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Marketing the Mustang: An American Icon

Apparently there’s a documentary titled "Marketing the Mustang: An American Icon." on the Mad Men Season 4 DVDbox-set extras. It tells how Ford executive Lee Iacocca persuaded a very reluctant Henry Ford to build the Mustang by citing research his agency guys gave him about the target demo (newly affluent boomers), and lays out the groundbreaking marketing of what would become an instant automotive classic.

Among the revelations in the doc: A lot of the Ford Mustang’s initial marketing was directed at women — the focus of the clip below. There are also a whole bunch of print ads shown in the this 2 min clip but if you’re a regular reader of this blog you have seen most of them already ;)

mustangdocu

Thanks for the heads up Steven.

[Via Steven / AdAge]

Great Mustangs from racing history

Jalopnik recently did a post about the so-called 8 greatest Mustangs from racing history and obviously there were some real classics in the list, if you know what I’m saying.

Take a look at this 1965 Ford Mustang A/FX for instance, a Mustang that was commissioned by Ford and built with express intent of drag racing. Exactly 11 were built, half with 427 cammers, and sold to drag racers for a princely sum of $1.

mustangAFX

Or what do you think of this 1965 Ford Mustang GT-350R that raced in the SCCA series from 1965-1967.

SCC_GT350R

 

And of course not to miss a 1970 Mustang BOSS 302, that raced the Trans Am from 1970 to 1973. Not my personal favorite Stang but sure looks mean ;)

TransAm_BOSS

And one commenter shows us this Coca-Cola BOSS 302 that got 101 wins out of 150 odd starts when it was still racing.

CocaColaBOSS

And last but not least – a little bit more extreme – this ‘Trojan Horse’ another commenter on Jalopnik asks: “How did you forget this one?”

TrojanHorse

Don’t tell me you don’t fancy a good old classic race now ;)

Check Jalopnik for the other – more recent – great Mustangs from racing history.

Mustang Ranch

After the Mustang Forest… we got the Mustang Ranch, and it can be yours for $700.000 (well if it ain’t sold already that is).

700kbarnfind 

It’s a shame to see such a collection of fine cars rot away, anyway here’s the story on how it was discovered by a reader of Jalopnik:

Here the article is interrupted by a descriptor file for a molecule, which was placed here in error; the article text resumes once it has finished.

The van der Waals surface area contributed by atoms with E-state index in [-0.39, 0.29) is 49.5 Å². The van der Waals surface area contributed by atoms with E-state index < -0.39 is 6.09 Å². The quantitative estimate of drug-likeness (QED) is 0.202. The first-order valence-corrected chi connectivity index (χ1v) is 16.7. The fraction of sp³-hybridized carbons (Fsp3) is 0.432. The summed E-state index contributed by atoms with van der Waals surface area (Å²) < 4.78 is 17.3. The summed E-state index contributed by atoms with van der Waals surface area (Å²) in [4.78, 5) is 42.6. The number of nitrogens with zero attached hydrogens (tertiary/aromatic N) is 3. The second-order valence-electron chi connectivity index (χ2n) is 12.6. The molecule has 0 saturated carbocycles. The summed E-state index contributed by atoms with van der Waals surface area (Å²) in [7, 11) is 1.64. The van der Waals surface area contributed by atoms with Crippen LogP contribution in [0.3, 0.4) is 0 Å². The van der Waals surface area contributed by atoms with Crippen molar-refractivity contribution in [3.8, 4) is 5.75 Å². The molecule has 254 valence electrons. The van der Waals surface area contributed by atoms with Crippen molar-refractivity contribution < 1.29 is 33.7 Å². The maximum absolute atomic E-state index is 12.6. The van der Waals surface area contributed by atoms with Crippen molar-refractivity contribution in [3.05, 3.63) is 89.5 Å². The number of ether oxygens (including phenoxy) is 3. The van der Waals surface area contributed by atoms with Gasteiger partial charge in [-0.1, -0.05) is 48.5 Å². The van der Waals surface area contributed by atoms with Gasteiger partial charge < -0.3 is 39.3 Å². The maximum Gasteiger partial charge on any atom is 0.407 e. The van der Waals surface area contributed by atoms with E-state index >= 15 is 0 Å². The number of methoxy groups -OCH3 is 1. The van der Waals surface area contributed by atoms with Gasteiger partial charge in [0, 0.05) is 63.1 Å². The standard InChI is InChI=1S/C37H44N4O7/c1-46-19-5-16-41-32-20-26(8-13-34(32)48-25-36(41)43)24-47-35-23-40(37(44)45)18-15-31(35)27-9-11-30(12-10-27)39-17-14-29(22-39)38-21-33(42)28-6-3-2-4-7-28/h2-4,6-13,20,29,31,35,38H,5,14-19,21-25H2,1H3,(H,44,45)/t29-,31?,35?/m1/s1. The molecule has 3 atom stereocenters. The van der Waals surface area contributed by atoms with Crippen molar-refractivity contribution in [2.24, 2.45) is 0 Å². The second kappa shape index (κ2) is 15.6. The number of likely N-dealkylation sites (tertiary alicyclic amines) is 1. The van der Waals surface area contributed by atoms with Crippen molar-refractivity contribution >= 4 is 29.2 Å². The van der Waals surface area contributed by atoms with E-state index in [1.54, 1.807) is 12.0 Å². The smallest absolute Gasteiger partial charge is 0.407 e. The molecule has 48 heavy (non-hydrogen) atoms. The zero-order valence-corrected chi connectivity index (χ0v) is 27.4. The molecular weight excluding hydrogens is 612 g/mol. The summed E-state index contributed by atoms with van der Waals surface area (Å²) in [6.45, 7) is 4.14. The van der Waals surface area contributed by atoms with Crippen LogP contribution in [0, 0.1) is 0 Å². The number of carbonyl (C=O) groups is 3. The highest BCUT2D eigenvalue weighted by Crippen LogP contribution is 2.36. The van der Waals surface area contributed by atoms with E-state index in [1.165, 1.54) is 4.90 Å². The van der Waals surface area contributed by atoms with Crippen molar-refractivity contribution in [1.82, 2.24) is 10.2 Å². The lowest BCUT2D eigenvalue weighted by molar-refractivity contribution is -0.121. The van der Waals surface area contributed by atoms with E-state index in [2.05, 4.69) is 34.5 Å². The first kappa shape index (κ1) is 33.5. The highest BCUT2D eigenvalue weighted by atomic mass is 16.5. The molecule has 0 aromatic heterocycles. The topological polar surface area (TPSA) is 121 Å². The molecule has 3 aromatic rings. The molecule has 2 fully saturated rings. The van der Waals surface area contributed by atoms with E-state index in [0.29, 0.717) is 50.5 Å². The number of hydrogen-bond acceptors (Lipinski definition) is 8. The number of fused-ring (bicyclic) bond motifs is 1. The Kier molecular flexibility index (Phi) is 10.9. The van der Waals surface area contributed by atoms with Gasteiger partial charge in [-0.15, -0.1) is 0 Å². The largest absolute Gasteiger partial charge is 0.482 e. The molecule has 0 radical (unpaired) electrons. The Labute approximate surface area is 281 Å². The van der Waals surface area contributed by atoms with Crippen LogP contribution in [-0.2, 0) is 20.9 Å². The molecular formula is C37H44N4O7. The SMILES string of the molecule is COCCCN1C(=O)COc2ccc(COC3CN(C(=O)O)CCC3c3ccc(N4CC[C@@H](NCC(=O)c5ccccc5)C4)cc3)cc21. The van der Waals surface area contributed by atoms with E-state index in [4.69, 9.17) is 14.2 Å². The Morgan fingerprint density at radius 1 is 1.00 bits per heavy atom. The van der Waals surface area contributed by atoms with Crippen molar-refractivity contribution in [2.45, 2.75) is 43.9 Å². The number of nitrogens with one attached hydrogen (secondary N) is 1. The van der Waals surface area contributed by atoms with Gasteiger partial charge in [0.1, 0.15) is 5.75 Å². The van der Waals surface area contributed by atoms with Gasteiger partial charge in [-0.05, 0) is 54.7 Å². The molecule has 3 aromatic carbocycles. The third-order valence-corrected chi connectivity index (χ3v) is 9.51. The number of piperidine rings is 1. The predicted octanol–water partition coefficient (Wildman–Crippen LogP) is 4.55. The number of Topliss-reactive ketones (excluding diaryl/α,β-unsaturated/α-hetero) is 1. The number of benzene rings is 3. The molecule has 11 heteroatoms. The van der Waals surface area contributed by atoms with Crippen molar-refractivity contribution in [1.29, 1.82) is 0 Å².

“I have just returned from a vacation somewhere tropical. On the way back form a day excursion I chose an alternate way back to the highway. Ok, I made wrong turn somewhere and rolled with it. This "scenic route" brought us upon what was recorded by these images. It was my wife who first saw them. "Oh look, Mustangs!" I turned my head in time to see a metric shitload of vintage ponies. I immediately turned around and pulled into the driveway. There was a gentleman in the yard who turned out to be the caretaker for the owner of the house/treasure trove. It turns out that the guy who collected all these cars recently succumbed to cancer and his wife wants all these pretty ponies sold en masse for what is by local standards the princely sum of $700 large (I think there plenty of room for negotiation here).”

More images on Jalopnik.

Mustang atop of Empire State Building

Just like Jalopnik mentioned, it was pretty amazing to see Porsche put its Panamera on the 94th floor of the Shanghai World Financial Center. Only to find out that Ford did something similar 44 years earlier…

mustangempirestate2

Stunning view don’t you think? It wasn’t too easy to get it up there and no, it wasn’t by using a helicopter or anything:

“In October 1965, with the Ford Mustang the hottest-selling car in America, the general manager of the Empire State Building had a great idea – to display a Ford Mustang on the 86th floor observation deck of the iconic Manhattan landmark.

Officials at Ford agreed and dispatched a crew to take was careful measurements of the skyscraper’s doors, hallways and elevators. They determined that a white convertible Mustang could be disassembled into four main sections and transported – along with many smaller pieces – up to the building’s 86th floor in elevators to be reassembled.”

Dixit Leslie Armbruster, Senior Collections Archivist at Ford Motor Company… now there’s a person I would like to get to know ;)

mustangempirestate

I love stories like this. Send me some more Leslie!

[Via Jalopnik]

Mustang of the week #8

This week’s guest in my ‘Mustang of the week’ series is Rob from Austin (Texas / USA). Here are his answers to my 5 questions:

1. Which of your own photos in the Flickr group you like most?

Of the photos I have in the group, my favorite is the shot of the brake light, looking down the street ahead.